The approved prices would cost customers less than Georgia Power’s initial proposal, which would have raised prices by $2.9 billion over three years. It also reduces the price increases that will start on January 1 by about $11, down from the roughly $15 increase in average monthly bill that the company proposed in the first year of the plan.
However, it is three times greater than what PSC employees have argued is necessary to maintain reliability and keep the company on a strong financial footing.
Georgia Power President, CEO and President Chris Womack, in a statement, applauded the committee’s decision.
“Since the initiation of the price request process, we have required PSC to set prices at a level that will support the essential and critical investments needed to meet our state’s evolving energy needs,” Womack said. “Today’s resolution does just that while also balancing customers’ affordability needs.”
In the end, the plan approved by the committee is similar to what was outlined in a deal between Georgia Power, PSC employees and some third parties last week. However, the five elected commissioners made decisions on Tuesday on some important items, on which the company and employees failed to reach an agreement.
On Tuesday, Chairman Pridemore passed a proposal 4-to-1 to drop a hair — from 12% to 11.9% — the upper end of the dividend group that dictates how much earnings a company can keep, with McDonald voting against the move.
On a quarterly earnings call in October, Southern, Georgia Power’s parent company, said its earnings this year were up nearly $1 billion compared to 2021. However, Pridemore said it opposed any further cut because “…in the current environment In an environment of rising interest rates and record inflation, it is important to keep the company close to current range levels in order to maintain the company’s financial integrity and efficiency incentives to ultimately benefit customers.”
Georgia Power also received approval to keep its earnings target at 10.5%, 1% above the national average for a comparable electric utility.
MacDonald proposed several amendments that would reduce the company’s profits, but all of these failed to succeed. The Commissioners unanimously approved a measure to convert the share of profits in excess of 12% that Georgia Power is required to return to its customers from the 10% in the previous transaction between the company and PSC employees to 40%. The move also lowered the portion Georgia Power could use to pay off asset liabilities — on which it earns interest — from 70% to 40%, while keeping the company’s dividend cut at 20%.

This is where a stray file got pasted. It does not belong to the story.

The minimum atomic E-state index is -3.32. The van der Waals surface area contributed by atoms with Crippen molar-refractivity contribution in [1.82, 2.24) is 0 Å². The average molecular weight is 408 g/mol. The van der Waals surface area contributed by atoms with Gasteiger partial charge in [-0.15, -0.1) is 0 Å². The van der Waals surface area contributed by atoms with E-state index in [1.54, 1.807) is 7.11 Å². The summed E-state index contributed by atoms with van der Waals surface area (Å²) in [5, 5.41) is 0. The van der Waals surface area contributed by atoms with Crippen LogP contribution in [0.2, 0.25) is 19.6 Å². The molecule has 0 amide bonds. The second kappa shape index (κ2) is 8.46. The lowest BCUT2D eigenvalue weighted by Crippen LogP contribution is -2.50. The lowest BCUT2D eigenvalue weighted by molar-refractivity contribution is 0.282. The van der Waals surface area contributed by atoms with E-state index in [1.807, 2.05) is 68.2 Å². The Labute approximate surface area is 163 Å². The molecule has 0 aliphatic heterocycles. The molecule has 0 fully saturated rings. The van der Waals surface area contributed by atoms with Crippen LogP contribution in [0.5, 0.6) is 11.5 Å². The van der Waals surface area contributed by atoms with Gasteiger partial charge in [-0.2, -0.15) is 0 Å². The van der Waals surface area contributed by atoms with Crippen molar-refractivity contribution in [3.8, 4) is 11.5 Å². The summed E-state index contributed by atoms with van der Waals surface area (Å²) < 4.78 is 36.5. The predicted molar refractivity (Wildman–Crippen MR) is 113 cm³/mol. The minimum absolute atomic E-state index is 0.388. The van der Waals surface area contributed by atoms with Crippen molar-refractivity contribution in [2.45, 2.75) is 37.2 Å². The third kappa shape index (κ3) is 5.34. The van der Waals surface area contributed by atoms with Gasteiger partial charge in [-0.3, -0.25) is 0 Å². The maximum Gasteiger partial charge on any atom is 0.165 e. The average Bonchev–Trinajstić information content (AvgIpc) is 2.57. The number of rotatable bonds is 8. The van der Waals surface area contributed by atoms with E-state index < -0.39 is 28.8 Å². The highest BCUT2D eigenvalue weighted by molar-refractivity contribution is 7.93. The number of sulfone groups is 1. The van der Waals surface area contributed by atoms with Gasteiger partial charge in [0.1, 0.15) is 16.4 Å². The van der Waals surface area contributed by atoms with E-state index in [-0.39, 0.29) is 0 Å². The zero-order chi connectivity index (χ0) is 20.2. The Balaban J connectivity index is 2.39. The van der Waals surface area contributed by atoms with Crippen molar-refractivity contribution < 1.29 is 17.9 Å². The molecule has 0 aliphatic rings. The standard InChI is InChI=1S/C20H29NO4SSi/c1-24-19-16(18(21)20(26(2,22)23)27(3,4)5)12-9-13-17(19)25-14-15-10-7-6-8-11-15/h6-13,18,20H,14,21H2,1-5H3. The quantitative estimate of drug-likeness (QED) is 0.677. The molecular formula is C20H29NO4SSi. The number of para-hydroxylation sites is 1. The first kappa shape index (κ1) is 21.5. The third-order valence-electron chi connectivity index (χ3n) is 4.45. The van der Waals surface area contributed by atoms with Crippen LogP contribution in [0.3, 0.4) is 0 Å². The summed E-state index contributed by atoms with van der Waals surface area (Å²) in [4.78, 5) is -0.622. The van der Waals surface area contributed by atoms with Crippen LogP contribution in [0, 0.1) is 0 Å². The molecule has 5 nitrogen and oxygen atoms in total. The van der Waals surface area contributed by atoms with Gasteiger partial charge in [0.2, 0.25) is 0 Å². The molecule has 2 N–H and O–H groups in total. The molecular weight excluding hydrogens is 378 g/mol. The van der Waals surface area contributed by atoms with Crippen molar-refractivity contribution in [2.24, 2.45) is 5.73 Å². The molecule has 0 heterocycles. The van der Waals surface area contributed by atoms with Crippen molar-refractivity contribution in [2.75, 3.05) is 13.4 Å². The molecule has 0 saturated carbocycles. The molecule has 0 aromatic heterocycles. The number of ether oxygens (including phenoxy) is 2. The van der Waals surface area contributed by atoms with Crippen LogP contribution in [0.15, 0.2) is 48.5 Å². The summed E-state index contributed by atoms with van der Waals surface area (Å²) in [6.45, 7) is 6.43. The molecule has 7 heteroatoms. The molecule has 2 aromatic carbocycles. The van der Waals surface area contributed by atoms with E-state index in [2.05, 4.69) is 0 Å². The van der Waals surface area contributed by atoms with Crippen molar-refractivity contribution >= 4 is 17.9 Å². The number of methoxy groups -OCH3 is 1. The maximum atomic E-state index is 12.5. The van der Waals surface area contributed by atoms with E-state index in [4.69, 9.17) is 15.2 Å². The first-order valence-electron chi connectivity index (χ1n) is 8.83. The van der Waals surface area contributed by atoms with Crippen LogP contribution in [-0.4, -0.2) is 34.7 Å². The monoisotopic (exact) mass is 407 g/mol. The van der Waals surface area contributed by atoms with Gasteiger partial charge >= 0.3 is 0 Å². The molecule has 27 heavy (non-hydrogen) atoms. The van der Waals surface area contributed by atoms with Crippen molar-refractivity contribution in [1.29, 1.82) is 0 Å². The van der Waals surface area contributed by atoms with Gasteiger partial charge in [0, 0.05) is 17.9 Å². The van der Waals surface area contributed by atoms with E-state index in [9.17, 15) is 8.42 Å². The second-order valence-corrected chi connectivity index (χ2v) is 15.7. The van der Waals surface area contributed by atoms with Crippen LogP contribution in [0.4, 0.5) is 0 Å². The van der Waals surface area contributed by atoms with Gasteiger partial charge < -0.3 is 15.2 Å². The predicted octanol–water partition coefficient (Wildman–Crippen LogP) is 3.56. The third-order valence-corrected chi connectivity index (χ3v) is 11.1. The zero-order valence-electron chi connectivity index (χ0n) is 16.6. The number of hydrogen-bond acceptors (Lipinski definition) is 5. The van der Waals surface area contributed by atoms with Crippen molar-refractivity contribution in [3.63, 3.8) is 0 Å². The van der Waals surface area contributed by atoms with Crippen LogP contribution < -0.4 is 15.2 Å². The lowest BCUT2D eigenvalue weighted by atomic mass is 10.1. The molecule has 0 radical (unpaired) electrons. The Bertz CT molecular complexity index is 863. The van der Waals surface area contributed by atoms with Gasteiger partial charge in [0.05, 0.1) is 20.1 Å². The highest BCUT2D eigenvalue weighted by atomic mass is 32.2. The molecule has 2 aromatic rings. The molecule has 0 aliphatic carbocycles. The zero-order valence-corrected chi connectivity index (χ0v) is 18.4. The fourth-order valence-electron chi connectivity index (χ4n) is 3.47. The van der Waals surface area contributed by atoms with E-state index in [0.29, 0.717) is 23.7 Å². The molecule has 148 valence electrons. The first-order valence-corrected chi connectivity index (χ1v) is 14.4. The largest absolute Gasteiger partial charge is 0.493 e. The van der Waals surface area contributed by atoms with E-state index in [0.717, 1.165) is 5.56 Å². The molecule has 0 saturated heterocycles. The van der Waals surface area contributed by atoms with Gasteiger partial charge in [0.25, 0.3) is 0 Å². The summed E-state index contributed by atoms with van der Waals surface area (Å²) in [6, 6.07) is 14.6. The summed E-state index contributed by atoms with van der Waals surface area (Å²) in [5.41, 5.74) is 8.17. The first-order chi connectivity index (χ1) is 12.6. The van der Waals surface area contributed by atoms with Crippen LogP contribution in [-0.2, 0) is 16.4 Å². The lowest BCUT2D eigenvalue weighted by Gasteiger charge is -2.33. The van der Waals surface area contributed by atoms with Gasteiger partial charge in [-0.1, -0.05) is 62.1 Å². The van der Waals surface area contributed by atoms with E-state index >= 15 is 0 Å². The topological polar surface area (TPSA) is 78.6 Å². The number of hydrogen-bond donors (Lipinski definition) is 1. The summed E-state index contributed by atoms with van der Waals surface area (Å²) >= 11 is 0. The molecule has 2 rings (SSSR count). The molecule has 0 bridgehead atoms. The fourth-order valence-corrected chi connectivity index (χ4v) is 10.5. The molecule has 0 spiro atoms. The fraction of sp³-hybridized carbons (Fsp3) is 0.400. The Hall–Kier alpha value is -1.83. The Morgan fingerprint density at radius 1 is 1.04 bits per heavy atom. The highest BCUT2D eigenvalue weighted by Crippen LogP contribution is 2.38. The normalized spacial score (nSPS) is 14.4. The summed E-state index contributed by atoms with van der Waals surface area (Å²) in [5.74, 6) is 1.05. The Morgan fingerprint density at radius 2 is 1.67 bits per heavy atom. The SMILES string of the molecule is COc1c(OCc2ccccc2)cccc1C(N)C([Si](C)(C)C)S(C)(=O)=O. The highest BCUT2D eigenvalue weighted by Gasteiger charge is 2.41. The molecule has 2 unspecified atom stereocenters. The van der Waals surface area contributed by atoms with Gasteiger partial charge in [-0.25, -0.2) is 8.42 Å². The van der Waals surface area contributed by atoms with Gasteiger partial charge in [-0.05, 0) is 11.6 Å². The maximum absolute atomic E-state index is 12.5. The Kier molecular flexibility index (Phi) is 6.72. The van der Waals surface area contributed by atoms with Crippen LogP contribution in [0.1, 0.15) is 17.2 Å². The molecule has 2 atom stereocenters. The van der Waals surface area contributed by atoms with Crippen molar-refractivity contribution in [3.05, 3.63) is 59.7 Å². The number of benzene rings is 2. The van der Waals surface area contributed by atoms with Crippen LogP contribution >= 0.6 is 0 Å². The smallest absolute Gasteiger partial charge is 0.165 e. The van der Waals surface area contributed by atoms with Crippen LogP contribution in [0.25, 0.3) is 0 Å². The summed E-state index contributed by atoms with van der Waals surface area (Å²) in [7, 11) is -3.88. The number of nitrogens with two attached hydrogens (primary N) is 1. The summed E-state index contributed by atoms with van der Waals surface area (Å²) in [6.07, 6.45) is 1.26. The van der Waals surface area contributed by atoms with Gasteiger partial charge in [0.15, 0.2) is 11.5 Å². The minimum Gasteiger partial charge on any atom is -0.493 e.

In addition to preserving its large share of the profits, Georgia Power has succeeded in its fight to keep its popular “net metering” pilot program for rooftop solar from expanding. The program, created by PSC in 2019, allows customers who have solar panels installed on their roofs to be credited for the extra electricity that is sent into the grid at a higher rate, allowing households to significantly reduce their bills. But the beta had a maximum of 5,000 participants and has been full since the summer of 2021.
Georgia Power claimed that net metering participants reap the benefits of connecting to the company’s network without paying for its maintenance.
On Tuesday, the commissioners left the current cap in place, but increased the amount the company must owe other rooftop solar customers for their excess capacity by 4 cents per kilowatt-hour.
Environmental groups and solar advocates were disappointed with the commission’s decision.
“Customers need more options to control spiraling costs, such as rooftop solar access,” said Jill Keysor, leader of the Solar Energy Initiative and senior attorney at the Southern Environmental Law Center. “By failing to expand the net metering program, the Commission missed an opportunity to allow people to reduce bills and create new local jobs in Georgia.”
While Georgia ranks in the top 10 countries for total solar power, most of that is in the form of huge arrays of panels, like those operated by Georgia Power or its contractors. But when it comes to rooftop solar panels, many witnesses at the hearings testified that Georgia ranks in the high 40s.
Solar supporters said the state is likely to stay there after the commission’s decision.
“It is disappointing that PSC’s failure to expand the pilot program and offer only a temporary increase in exported power will keep the state’s rooftop solar sector at the bottom of the national rankings,” said Kevin Lucas, senior director of Utilities Regulation and Policy. Solar Energy Industries Association.
This rate increase is not the last that customers are likely to see in the coming months and years.
Early next year, Georgia Power is expected to file a price hike request to cover the cost of the coal and gas it burned at its power plants. Then there are the billions spent on the two new nuclear reactors at Plant-Vogtel, which are more than five years behind schedule.
If fuel is loaded into the second of the two units as expected next summer, the company can ask the PSC to begin reviewing whether it can “wisely” charge customers for the costs incurred.
Combined with the price increase approved Tuesday, PSC staff estimated that fuel costs and Vogtle could raise the average monthly customer bill by $55 to $60 compared to current levels.
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